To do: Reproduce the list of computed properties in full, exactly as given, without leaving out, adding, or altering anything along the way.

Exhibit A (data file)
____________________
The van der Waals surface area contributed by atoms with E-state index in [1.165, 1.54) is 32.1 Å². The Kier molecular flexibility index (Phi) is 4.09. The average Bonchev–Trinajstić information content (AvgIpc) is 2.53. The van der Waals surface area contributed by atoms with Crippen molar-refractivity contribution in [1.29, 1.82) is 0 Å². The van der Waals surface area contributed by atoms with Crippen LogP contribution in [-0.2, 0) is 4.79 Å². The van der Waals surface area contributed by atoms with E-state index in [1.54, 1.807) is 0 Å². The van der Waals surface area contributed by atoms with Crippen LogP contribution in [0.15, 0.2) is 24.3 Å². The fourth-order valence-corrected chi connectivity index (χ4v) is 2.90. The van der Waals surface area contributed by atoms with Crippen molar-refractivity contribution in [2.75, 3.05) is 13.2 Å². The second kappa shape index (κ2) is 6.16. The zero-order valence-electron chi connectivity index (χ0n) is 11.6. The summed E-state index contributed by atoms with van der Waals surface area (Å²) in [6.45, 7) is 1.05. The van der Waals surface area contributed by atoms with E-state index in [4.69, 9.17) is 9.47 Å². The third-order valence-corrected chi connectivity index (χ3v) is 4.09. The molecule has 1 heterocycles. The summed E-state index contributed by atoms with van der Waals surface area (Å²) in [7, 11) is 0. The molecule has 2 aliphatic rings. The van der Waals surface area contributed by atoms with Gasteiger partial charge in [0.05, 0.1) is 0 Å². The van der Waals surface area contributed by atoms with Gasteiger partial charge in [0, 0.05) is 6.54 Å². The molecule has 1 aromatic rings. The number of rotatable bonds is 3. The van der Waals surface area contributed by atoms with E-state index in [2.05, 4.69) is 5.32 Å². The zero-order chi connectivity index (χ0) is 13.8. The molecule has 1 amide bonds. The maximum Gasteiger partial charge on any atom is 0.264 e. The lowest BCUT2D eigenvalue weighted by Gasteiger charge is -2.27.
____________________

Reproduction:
The van der Waals surface area contributed by atoms with E-state index in [1.165, 1.54) is 32.1 Å². The Kier molecular flexibility index (Phi) is 4.09. The average Bonchev–Trinajstić information content (AvgIpc) is 2.53. The van der Waals surface area contributed by atoms with Crippen molar-refractivity contribution in [1.29, 1.82) is 0 Å². The van der Waals surface area contributed by atoms with Crippen LogP contribution in [-0.2, 0) is 4.79 Å². The van der Waals surface area contributed by atoms with E-state index in [1.54, 1.807) is 0 Å². The van der Waals surface area contributed by atoms with Crippen LogP contribution in [0.15, 0.2) is 24.3 Å². The fourth-order valence-corrected chi connectivity index (χ4v) is 2.90. The van der Waals surface area contributed by atoms with Crippen molar-refractivity contribution in [2.75, 3.05) is 13.2 Å². The second kappa shape index (κ2) is 6.16. The zero-order valence-electron chi connectivity index (χ0n) is 11.6. The summed E-state index contributed by atoms with van der Waals surface area (Å²) in [6.45, 7) is 1.05. The van der Waals surface area contributed by atoms with E-state index in [4.69, 9.17) is 9.47 Å². The third-order valence-corrected chi connectivity index (χ3v) is 4.09. The molecule has 1 heterocycles. The summed E-state index contributed by atoms with van der Waals surface area (Å²) in [7, 11) is 0. The molecule has 2 aliphatic rings. The van der Waals surface area contributed by atoms with Gasteiger partial charge in [0.05, 0.1) is 0 Å². The van der Waals surface area contributed by atoms with Gasteiger partial charge in [0, 0.05) is 6.54 Å². The molecule has 1 aromatic rings. The number of rotatable bonds is 3. The van der Waals surface area contributed by atoms with E-state index in [2.05, 4.69) is 5.32 Å². The zero-order chi connectivity index (χ0) is 13.8. The molecule has 1 amide bonds. The maximum Gasteiger partial charge on any atom is 0.264 e. The lowest BCUT2D eigenvalue weighted by Gasteiger charge is -2.27.